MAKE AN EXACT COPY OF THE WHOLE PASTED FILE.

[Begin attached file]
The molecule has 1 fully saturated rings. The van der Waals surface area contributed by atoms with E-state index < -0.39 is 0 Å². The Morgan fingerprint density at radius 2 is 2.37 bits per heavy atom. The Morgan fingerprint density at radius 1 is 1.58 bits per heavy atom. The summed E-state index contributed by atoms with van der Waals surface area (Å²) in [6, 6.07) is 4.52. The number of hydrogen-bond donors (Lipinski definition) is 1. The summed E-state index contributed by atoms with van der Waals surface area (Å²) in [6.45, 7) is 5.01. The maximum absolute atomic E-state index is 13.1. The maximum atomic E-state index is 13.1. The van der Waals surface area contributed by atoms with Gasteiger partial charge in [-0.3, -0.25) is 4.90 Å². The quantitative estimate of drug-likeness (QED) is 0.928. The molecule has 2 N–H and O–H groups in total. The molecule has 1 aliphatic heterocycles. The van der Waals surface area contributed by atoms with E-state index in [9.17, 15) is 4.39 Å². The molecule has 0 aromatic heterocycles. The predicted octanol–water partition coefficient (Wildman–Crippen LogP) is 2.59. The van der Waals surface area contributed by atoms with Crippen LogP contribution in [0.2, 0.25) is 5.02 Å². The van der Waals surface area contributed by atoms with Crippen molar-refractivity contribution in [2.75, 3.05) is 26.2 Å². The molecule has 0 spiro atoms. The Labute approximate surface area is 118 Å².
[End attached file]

The molecule has 1 fully saturated rings. The van der Waals surface area contributed by atoms with E-state index < -0.39 is 0 Å². The Morgan fingerprint density at radius 2 is 2.37 bits per heavy atom. The Morgan fingerprint density at radius 1 is 1.58 bits per heavy atom. The summed E-state index contributed by atoms with van der Waals surface area (Å²) in [6, 6.07) is 4.52. The number of hydrogen-bond donors (Lipinski definition) is 1. The summed E-state index contributed by atoms with van der Waals surface area (Å²) in [6.45, 7) is 5.01. The maximum absolute atomic E-state index is 13.1. The maximum atomic E-state index is 13.1. The van der Waals surface area contributed by atoms with Gasteiger partial charge in [-0.3, -0.25) is 4.90 Å². The quantitative estimate of drug-likeness (QED) is 0.928. The molecule has 2 N–H and O–H groups in total. The molecule has 1 aliphatic heterocycles. The van der Waals surface area contributed by atoms with E-state index in [9.17, 15) is 4.39 Å². The molecule has 0 aromatic heterocycles. The predicted octanol–water partition coefficient (Wildman–Crippen LogP) is 2.59. The van der Waals surface area contributed by atoms with Crippen LogP contribution in [0.2, 0.25) is 5.02 Å². The van der Waals surface area contributed by atoms with Crippen molar-refractivity contribution in [2.75, 3.05) is 26.2 Å². The molecule has 0 spiro atoms. The Labute approximate surface area is 118 Å².